Miami-Dade County in Florida may be the first among the nation's so-called sanctuary cities to fold after President Donald Trump signed executive orders to crack down on local jurisdictions that refuse to cooperate with federal immigration authorities.
Public officials supportive of sanctuary cities reacted swiftly to Trump’s immigration executive orders, signaling that the new White House could be facing legal and political challenges as it looks to fulfill some of the promises that were a hallmark of his campaign.
But Miami Mayor Carlos A. Gimenez on Thursday ordered county jails to once again begin honoring immigration hold requests from the Department of Homeland Security, just one day after Trump threatened to withhold federal funding from uncooperative sanctuary cities.
Gimenez noted the executive order in a memo to the county's interim director for the Corrections and Rehabilitation Department.
"In light of the provisions of the Executive Order, I direct you and your staff to honor all immigration detainer requests received from the Department of Homeland Security," Gimenez's memo, obtained by BuzzFeed News, stated. "Miami-Dade County complies with federal law and intends to fully cooperate with the federal government."
A spokeswoman for the mayor's office told BuzzFeed News that the directive has not yet been put into effect because it must first be reviewed by the county board of commissioners for a vote. It was unclear when that would happen, she added.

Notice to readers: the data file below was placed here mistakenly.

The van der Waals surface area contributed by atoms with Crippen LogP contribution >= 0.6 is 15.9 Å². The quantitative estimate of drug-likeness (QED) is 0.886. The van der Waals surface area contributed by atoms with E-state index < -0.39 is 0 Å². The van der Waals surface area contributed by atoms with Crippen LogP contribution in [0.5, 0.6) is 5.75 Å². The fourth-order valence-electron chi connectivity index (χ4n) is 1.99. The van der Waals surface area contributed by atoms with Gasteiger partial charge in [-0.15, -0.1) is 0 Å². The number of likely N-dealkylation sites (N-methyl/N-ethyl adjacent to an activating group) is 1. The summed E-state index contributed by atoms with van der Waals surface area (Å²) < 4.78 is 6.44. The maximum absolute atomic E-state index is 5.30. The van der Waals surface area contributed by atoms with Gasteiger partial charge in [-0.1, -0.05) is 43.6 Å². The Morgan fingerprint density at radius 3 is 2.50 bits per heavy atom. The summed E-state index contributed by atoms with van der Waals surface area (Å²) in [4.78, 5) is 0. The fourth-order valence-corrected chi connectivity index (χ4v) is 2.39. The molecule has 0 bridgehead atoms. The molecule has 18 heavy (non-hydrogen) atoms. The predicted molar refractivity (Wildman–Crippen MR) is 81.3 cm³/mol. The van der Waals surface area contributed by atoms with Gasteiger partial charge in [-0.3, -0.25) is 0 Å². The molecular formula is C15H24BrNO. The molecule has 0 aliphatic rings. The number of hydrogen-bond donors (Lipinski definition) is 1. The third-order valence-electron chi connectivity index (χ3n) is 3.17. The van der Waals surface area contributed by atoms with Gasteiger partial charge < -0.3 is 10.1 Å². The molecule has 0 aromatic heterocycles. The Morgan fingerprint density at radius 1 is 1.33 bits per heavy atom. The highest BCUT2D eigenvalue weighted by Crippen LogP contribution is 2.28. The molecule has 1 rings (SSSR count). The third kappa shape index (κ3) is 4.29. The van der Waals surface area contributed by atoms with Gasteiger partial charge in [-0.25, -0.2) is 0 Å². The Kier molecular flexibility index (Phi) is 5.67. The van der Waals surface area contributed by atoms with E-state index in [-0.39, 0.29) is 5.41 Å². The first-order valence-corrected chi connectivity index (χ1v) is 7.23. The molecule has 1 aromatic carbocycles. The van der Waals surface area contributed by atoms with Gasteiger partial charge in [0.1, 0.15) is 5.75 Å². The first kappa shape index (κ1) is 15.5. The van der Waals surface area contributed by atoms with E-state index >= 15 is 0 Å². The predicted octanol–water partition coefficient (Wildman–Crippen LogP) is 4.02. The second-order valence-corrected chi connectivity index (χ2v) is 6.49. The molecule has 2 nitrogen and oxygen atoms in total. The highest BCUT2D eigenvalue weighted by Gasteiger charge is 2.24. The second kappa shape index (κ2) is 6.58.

Sitting at the tip of Florida and with a population of more than 2.6 million residents, Miami-Dade is one of the largest government entities that has adopted a policy to not hold undocumented immigrants in their jails if they were not arrested for serious or violent crimes.
According to numbers published by the Texas Tribune last year that were obtained from the Department of Homeland Security, it is the largest Florida jurisdiction to be known as a sanctuary city.
Approved in 2013, the policy adopted by Miami-Dade commissioners noted that the previous year, 61% of requests issued by Immigration and Customs Enforcement (ICE) to hold a suspect were for people held for misdemeanors or minor crimes, and that compliance with the requests cost the county more than $660,000.
From Jan. 1, 2014, to Sept. 30, 2015, Miami-Dade rejected 771 requests from the Department of Homeland Security to detain an inmate, according to the data obtained by the Texas Tribune.
Only six other jurisdictions in the country had rejected more requests than Miami-Dade.
Gimenez's request caught the attention of the president, who tweeted about the memo Thursday.
Gimenez's directive to honor the federal requests to hold inmates stands in sharp contrast to other sanctuary cities that on Wednesday promised to defy the executive order and even fight the White House in court.
Mayors in major cities, including Los Angeles, New York, Boston, San Francisco, Phoenix, Oakland, and Philadelphia, among others, responded to the order Wednesday, vowing to remain sanctuary cities.
Attorneys general in New York and California also called the executive order unconstitutional and vowed to fight it in court if federal funds were withheld.